The report card of a son killed on his way home from school, a triathlon suit worn a month before an incurable brain cancer diagnosis, children's shoes scrimped and saved for amidst widespread poverty.
Australia's most exemplary citizens will lay bare their life stories in a moving exhibition ahead of the 2024 Australia of the Year ceremony .
The National Museum of Australia will display a set of objects that symbolise each state and territories' nominees before touring the exhibition nationally.
National Australia Day Council executive Mark Fraser said the artefacts could inspire Australians during challenging times.
"(They) give us a sense of hope that our brightest days are ahead," he said.
"They remind us of what can grow out of small seeds of action."
WA's hopeful, Mechelle Turvey, was catapulted to the national stage when her 15-year-old son and Noongar Yamatji boy Cassius died after he was allegedly chased down and attacked while walking with friends in October 2022.
His death sparked rallies and vigils across the nation, some of which Ms Turvey led as she called for calm, non-violence and support for victims of crime and their families.
Her artefact is Cassius's year three report card.
It describes his positivity, leadership and willingness to help others, and provides a glimpse into the kind of person he would become.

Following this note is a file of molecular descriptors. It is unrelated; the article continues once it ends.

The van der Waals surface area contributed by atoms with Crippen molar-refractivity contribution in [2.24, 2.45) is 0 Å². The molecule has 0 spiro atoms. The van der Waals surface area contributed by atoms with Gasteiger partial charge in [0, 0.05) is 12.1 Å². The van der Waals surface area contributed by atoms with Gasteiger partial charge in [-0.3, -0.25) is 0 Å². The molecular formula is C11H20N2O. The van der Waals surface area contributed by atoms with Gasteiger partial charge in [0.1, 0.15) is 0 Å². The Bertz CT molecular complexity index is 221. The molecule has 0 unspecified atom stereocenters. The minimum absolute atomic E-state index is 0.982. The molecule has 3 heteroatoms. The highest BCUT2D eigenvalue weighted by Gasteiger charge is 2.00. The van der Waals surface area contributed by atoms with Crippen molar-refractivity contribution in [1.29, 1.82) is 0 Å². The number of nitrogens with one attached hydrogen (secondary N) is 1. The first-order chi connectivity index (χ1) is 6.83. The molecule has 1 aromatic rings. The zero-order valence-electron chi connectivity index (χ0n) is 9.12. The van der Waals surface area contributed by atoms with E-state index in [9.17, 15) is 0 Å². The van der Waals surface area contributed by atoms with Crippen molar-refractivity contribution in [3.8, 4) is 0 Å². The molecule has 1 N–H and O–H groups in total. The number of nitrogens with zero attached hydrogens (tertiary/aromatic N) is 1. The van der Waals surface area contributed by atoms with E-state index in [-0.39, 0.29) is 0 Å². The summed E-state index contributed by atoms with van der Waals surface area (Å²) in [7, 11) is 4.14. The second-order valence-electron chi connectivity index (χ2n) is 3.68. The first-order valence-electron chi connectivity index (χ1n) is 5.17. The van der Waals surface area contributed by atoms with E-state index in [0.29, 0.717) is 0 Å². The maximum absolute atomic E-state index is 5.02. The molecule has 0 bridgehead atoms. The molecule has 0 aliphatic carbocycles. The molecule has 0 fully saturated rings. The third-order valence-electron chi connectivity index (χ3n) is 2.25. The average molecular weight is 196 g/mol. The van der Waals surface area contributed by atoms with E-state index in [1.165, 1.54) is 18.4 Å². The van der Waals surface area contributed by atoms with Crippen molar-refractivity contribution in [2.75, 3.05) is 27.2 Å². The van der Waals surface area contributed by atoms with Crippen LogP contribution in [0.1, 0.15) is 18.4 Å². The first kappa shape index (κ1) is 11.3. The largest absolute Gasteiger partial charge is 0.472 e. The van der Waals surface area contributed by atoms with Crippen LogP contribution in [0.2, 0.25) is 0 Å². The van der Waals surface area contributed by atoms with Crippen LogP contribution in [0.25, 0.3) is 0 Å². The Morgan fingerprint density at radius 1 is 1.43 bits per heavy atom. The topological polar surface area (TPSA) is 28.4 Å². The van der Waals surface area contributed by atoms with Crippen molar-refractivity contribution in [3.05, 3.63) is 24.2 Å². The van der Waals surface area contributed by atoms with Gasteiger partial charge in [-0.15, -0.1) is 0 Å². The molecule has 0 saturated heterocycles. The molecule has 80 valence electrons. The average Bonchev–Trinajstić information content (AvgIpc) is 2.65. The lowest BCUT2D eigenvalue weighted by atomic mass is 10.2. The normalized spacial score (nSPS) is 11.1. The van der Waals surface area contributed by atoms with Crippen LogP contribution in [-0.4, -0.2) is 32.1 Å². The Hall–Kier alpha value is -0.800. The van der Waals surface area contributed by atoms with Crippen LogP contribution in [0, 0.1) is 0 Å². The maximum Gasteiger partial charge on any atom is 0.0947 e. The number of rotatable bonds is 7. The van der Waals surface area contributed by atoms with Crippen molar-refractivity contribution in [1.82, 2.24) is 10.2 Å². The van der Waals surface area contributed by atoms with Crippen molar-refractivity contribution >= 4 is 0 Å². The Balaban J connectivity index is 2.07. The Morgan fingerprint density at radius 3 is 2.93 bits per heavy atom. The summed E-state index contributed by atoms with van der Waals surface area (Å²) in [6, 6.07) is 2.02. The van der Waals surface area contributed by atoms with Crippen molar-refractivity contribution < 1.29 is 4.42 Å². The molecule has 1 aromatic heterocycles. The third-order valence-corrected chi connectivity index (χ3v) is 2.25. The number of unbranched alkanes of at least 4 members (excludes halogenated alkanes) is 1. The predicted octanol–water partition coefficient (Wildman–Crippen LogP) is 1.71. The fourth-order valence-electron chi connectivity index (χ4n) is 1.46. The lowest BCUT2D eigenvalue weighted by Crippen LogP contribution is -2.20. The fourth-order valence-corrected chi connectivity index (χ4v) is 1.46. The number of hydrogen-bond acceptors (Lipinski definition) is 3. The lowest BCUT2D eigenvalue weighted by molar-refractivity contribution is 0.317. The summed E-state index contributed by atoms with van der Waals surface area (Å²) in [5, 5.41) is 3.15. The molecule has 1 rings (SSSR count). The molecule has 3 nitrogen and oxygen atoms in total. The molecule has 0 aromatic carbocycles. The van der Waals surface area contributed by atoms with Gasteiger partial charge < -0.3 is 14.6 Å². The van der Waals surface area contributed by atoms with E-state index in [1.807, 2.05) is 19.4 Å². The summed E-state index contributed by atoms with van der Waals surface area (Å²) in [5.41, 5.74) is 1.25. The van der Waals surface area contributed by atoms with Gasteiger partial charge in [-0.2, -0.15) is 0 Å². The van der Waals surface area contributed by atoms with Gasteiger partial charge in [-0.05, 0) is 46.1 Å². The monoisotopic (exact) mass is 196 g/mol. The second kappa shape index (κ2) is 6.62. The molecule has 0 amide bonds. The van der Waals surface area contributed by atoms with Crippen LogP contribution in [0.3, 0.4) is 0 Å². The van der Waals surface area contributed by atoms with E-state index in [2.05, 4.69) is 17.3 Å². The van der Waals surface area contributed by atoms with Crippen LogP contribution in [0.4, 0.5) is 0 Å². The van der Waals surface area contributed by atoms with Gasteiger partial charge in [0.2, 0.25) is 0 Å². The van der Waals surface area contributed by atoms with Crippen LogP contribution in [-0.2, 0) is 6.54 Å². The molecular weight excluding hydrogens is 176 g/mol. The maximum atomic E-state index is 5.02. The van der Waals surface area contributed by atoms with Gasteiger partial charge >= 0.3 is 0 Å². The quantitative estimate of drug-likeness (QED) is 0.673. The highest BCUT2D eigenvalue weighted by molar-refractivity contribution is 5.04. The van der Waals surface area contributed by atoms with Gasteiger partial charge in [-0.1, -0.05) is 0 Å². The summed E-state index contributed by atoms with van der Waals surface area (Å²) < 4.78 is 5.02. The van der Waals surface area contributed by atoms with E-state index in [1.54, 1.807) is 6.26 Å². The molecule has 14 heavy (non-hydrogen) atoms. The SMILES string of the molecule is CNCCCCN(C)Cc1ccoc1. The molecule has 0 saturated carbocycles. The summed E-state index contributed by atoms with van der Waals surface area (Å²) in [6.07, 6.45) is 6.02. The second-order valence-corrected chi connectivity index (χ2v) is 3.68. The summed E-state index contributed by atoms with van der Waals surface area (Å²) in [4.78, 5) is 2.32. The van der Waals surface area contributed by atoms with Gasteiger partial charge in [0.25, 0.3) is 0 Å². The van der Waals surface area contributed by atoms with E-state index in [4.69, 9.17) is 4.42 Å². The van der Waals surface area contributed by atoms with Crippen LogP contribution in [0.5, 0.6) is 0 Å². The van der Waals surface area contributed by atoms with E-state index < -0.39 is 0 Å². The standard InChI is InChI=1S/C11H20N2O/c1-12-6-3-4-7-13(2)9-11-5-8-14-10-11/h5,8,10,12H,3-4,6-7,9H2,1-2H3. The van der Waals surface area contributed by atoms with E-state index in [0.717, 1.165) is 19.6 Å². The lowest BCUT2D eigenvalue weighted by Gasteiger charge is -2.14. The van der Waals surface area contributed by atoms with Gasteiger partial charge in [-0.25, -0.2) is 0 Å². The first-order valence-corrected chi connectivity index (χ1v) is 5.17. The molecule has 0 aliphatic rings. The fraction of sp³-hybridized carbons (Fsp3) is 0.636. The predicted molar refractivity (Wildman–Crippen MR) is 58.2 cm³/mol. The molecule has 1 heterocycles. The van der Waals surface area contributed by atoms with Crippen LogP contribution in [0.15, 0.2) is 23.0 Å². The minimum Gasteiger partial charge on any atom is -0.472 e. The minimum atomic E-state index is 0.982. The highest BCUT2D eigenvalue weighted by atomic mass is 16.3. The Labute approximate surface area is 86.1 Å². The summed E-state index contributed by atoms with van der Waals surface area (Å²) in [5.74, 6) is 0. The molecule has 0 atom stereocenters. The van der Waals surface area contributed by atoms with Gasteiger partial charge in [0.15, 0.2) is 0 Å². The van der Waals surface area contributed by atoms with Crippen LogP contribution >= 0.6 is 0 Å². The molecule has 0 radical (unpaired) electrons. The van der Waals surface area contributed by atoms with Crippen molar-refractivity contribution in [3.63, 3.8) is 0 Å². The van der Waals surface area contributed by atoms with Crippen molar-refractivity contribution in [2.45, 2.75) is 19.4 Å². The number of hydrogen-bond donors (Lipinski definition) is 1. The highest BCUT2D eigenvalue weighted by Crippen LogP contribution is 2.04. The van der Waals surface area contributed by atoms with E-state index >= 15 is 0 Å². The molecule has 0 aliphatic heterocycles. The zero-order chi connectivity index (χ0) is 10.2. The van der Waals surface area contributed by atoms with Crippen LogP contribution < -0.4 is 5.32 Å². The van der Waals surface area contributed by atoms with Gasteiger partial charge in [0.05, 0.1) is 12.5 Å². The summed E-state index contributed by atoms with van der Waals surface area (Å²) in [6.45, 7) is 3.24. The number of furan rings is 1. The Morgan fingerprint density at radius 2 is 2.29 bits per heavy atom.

NSW nominees Georgina Long and Richard Scolyer have submitted a triathlon medal and suit.
The two professors are long-time friends, colleagues and triathlon buddies whose research into melanoma has saved thousands by turning a fatal cancer into a curable disease.
But in 2023, Professor Scolyer had a seizure and was diagnosed with incurable brain cancer just a month after competing on the World Triathlon Multisport Championship in Spain.
Professor Long has since outlined a world-first treatment plan that aims to provide hope during a time of immense grief.
Janine Mohamed, a Narranga Kaurna woman and Victoria's nominee, has spent her life advocating for culturally safe healthcare for First Nations communities.
Her contribution is a pair of shoes she wore as a child.
Raised by her grandmother at a mission in South Australia, she grew up surrounded by poverty due to the lack of opportunities for Indigenous Australians.
Ms Mohamed's family spent significant time and effort to save up for these shoes, and since then she has never forgotten their value.
South Australian contender and environment scientist Tim Jarvis has lent a compass, which he used to guide him through a recreation of Ernest Shackleton's 1915 journey across the Southern Ocean and Antarctica.
A unicorn, a brick and a motorcycle helmet are among other artefacts deeply connected to nominees' stories and will remain on display at the National Museum of Australia until February 11.